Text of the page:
It’s Friday the 13th – an unlucky day that the superstitious dread.  A day to avoid black cats, broken mirrors, ladders, and cracks in the sidewalks.  But there is one thing can that make a company “unlucky” year-round, not just on certain Fridays.  You might to refer to it as  “the curse of the unseen.”  Bad luck indeed – your company doesn’t  show up in search results and your  website is almost impossible to find because it hasn’t been optimized for search.  But it’s not really luck that determines how your company is found in search, it’s planning.  How can you make sure your company avoids the “curse of the unseen”  in your next site redesign?

A company’s website redesign is rarely initiated with only one goal in mind, such as obtaining a new look and feel. Dynamic businesses have many objectives to meet and constituents to please in the collaborative design process. Whether the drivers of the website redesign are a new product or service launch, new positioning, global expansion, new leadership, or all of the above, the redesign team must balance many objectives to create a product which projects the company’s image while attracting customers. This is a large order to fill. As you plan your website redesign, add Search Engine Optimization (SEO) to your list to ensure you aren’t affected by the curse — SEO is essential in increasing traffic to your new website.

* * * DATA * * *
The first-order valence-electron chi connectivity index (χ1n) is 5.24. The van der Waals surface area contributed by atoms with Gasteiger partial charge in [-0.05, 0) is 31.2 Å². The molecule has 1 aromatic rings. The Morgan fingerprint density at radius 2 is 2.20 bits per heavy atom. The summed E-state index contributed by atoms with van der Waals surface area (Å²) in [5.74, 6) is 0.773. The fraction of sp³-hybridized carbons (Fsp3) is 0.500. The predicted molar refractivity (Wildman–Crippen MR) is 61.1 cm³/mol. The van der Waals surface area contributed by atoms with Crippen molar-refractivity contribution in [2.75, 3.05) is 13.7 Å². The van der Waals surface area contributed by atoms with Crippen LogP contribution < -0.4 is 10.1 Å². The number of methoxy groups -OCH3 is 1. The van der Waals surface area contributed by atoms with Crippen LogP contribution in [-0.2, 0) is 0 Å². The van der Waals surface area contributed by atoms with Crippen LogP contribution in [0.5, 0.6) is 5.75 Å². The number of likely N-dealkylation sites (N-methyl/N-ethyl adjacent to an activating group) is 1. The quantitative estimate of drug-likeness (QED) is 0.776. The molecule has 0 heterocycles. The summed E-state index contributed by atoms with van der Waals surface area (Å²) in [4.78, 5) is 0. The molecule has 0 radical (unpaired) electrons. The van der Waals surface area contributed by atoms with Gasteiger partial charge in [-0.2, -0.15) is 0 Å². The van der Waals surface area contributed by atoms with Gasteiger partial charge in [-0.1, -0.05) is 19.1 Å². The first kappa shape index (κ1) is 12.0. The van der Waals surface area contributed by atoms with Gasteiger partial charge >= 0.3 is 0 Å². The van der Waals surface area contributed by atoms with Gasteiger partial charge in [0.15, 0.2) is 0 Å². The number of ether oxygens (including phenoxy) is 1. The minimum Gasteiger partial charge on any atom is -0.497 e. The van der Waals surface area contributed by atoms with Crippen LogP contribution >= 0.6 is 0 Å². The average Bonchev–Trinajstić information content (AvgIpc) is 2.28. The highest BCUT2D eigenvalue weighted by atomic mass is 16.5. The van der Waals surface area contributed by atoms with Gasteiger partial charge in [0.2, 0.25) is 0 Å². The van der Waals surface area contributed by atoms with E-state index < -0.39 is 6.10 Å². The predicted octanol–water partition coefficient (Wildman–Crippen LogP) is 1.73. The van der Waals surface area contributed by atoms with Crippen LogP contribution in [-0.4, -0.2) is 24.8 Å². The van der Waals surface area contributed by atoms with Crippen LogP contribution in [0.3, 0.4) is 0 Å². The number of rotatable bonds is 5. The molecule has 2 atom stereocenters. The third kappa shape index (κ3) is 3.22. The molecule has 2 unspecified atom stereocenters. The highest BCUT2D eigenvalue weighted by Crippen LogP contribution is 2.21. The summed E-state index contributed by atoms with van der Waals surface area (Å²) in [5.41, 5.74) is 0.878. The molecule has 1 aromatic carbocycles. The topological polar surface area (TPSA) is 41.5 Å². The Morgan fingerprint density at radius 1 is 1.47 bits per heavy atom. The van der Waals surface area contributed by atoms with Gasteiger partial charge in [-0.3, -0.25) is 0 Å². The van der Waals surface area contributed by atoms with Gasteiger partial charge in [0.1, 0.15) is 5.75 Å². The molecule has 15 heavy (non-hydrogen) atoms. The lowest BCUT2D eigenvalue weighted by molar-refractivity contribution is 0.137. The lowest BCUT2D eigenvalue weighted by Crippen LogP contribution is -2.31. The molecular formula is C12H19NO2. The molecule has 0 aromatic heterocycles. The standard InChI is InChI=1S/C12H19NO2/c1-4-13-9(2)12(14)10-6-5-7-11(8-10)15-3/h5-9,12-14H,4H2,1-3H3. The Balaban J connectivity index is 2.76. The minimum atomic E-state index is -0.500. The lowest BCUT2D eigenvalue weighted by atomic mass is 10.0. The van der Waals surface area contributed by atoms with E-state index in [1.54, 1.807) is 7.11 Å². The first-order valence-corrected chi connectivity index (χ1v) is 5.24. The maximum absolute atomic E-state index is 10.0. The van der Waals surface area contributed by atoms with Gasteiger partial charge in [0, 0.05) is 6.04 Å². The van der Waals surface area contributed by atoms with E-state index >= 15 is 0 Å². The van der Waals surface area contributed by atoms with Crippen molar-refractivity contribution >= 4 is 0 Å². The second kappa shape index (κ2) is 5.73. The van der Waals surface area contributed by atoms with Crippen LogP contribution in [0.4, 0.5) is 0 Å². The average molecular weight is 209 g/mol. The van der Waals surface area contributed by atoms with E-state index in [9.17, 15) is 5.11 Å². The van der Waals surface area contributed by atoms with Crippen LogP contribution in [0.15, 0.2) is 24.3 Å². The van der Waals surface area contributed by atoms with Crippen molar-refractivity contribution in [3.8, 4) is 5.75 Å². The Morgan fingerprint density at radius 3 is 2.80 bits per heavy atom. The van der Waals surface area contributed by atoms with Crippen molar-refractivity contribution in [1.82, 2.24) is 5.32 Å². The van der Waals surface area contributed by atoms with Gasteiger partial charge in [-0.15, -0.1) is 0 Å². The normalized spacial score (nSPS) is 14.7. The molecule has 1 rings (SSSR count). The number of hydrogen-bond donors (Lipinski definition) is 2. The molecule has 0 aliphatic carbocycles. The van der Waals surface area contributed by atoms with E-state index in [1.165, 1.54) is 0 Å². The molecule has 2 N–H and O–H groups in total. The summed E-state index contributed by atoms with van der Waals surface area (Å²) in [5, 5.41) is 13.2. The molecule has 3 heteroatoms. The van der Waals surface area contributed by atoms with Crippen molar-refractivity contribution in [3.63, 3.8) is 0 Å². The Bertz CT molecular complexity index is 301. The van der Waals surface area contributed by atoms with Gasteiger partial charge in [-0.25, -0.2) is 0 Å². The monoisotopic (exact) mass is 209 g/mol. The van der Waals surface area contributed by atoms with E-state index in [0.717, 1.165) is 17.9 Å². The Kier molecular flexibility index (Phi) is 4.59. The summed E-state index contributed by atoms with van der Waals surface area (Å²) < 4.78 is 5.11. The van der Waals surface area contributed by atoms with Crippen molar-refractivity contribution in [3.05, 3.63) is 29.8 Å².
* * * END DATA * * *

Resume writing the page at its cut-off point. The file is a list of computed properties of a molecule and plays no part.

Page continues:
Optimizing your website for search engines will boost new visitors and increase organic traffic, providing you with more leads to convert into customers.  By incorporating SEO strategies throughout the design process, the team is better positioned to author content and develop a navigational structure that improves the impact of the new site. If the SEO considerations are left until the end of the design process, valuable time is wasted reworking the hard-sought design, and you will be doomed to be unseen. Skipping the SEO initiative entirely, in the interest of time, bypasses a golden opportunity to optimize the website’s effectiveness and will, undoubtedly, require revisiting and another time-consuming redesign down the road.